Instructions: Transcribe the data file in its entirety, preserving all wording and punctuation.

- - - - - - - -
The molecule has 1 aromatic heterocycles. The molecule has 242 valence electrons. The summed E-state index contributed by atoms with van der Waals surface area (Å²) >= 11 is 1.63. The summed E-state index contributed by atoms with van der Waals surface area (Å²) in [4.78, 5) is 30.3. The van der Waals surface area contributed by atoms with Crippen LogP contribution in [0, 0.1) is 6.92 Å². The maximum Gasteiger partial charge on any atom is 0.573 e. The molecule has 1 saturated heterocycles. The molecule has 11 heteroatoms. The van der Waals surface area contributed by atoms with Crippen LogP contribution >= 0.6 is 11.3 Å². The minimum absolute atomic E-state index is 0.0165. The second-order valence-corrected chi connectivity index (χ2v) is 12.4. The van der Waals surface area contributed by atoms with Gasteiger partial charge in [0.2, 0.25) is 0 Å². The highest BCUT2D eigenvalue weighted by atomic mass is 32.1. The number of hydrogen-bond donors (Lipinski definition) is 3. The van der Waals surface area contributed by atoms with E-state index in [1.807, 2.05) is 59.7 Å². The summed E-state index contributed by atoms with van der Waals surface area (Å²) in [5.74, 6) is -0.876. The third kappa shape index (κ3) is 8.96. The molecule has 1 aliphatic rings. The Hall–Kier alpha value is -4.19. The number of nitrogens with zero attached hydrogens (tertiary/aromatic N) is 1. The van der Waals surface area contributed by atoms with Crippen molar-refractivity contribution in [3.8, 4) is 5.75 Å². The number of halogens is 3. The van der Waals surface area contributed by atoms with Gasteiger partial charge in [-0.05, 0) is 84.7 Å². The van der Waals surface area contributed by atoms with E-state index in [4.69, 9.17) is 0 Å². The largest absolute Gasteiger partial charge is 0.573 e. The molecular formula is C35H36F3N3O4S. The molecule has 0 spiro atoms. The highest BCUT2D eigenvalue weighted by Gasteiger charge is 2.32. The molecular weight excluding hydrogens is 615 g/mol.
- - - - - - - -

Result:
The molecule has 1 aromatic heterocycles. The molecule has 242 valence electrons. The summed E-state index contributed by atoms with van der Waals surface area (Å²) >= 11 is 1.63. The summed E-state index contributed by atoms with van der Waals surface area (Å²) in [4.78, 5) is 30.3. The van der Waals surface area contributed by atoms with Crippen LogP contribution in [0, 0.1) is 6.92 Å². The maximum Gasteiger partial charge on any atom is 0.573 e. The molecule has 1 saturated heterocycles. The molecule has 11 heteroatoms. The van der Waals surface area contributed by atoms with Crippen LogP contribution >= 0.6 is 11.3 Å². The minimum absolute atomic E-state index is 0.0165. The second-order valence-corrected chi connectivity index (χ2v) is 12.4. The van der Waals surface area contributed by atoms with Gasteiger partial charge in [0.2, 0.25) is 0 Å². The highest BCUT2D eigenvalue weighted by atomic mass is 32.1. The number of hydrogen-bond donors (Lipinski definition) is 3. The van der Waals surface area contributed by atoms with E-state index in [1.807, 2.05) is 59.7 Å². The summed E-state index contributed by atoms with van der Waals surface area (Å²) in [5.74, 6) is -0.876. The third kappa shape index (κ3) is 8.96. The molecule has 1 aliphatic rings. The Hall–Kier alpha value is -4.19. The number of nitrogens with zero attached hydrogens (tertiary/aromatic N) is 1. The van der Waals surface area contributed by atoms with Crippen molar-refractivity contribution in [3.8, 4) is 5.75 Å². The number of halogens is 3. The van der Waals surface area contributed by atoms with Gasteiger partial charge in [-0.05, 0) is 84.7 Å². The van der Waals surface area contributed by atoms with E-state index in [4.69, 9.17) is 0 Å². The largest absolute Gasteiger partial charge is 0.573 e. The molecular formula is C35H36F3N3O4S. The molecule has 0 spiro atoms. The highest BCUT2D eigenvalue weighted by Gasteiger charge is 2.32. The molecular weight excluding hydrogens is 615 g/mol.